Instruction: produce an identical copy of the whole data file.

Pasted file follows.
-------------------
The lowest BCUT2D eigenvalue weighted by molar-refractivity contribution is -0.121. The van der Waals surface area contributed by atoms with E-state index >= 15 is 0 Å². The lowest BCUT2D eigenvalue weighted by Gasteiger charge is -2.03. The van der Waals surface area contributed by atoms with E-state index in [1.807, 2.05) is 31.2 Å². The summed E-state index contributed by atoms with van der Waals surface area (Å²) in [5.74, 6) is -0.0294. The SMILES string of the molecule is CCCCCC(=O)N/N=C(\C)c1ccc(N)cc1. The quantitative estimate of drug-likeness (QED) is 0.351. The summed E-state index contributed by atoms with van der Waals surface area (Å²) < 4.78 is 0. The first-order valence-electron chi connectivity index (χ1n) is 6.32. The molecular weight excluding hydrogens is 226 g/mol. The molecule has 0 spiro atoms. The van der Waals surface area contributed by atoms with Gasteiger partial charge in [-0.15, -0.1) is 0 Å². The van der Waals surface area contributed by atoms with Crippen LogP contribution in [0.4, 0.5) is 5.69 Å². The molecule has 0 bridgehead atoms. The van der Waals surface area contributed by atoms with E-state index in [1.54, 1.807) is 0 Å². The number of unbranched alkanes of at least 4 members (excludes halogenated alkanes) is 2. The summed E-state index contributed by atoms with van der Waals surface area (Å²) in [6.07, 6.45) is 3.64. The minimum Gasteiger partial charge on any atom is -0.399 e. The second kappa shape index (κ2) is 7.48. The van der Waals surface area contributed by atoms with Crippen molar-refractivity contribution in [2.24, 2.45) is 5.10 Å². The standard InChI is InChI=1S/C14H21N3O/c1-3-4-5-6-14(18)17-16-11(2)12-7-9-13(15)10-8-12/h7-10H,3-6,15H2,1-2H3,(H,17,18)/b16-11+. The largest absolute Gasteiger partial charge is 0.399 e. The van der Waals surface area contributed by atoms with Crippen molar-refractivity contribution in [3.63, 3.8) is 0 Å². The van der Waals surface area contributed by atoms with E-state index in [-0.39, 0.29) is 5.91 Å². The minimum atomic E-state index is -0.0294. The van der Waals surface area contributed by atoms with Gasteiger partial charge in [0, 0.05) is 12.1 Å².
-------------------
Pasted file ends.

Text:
The lowest BCUT2D eigenvalue weighted by molar-refractivity contribution is -0.121. The van der Waals surface area contributed by atoms with E-state index >= 15 is 0 Å². The lowest BCUT2D eigenvalue weighted by Gasteiger charge is -2.03. The van der Waals surface area contributed by atoms with E-state index in [1.807, 2.05) is 31.2 Å². The summed E-state index contributed by atoms with van der Waals surface area (Å²) in [5.74, 6) is -0.0294. The SMILES string of the molecule is CCCCCC(=O)N/N=C(\C)c1ccc(N)cc1. The quantitative estimate of drug-likeness (QED) is 0.351. The summed E-state index contributed by atoms with van der Waals surface area (Å²) < 4.78 is 0. The first-order valence-electron chi connectivity index (χ1n) is 6.32. The molecular weight excluding hydrogens is 226 g/mol. The molecule has 0 spiro atoms. The van der Waals surface area contributed by atoms with Gasteiger partial charge in [-0.15, -0.1) is 0 Å². The van der Waals surface area contributed by atoms with Crippen LogP contribution in [0.4, 0.5) is 5.69 Å². The molecule has 0 bridgehead atoms. The van der Waals surface area contributed by atoms with E-state index in [1.54, 1.807) is 0 Å². The number of unbranched alkanes of at least 4 members (excludes halogenated alkanes) is 2. The summed E-state index contributed by atoms with van der Waals surface area (Å²) in [6.07, 6.45) is 3.64. The minimum Gasteiger partial charge on any atom is -0.399 e. The second kappa shape index (κ2) is 7.48. The van der Waals surface area contributed by atoms with Crippen molar-refractivity contribution in [2.24, 2.45) is 5.10 Å². The standard InChI is InChI=1S/C14H21N3O/c1-3-4-5-6-14(18)17-16-11(2)12-7-9-13(15)10-8-12/h7-10H,3-6,15H2,1-2H3,(H,17,18)/b16-11+. The largest absolute Gasteiger partial charge is 0.399 e. The van der Waals surface area contributed by atoms with Crippen molar-refractivity contribution in [3.63, 3.8) is 0 Å². The van der Waals surface area contributed by atoms with E-state index in [-0.39, 0.29) is 5.91 Å². The minimum atomic E-state index is -0.0294. The van der Waals surface area contributed by atoms with Gasteiger partial charge in [0, 0.05) is 12.1 Å².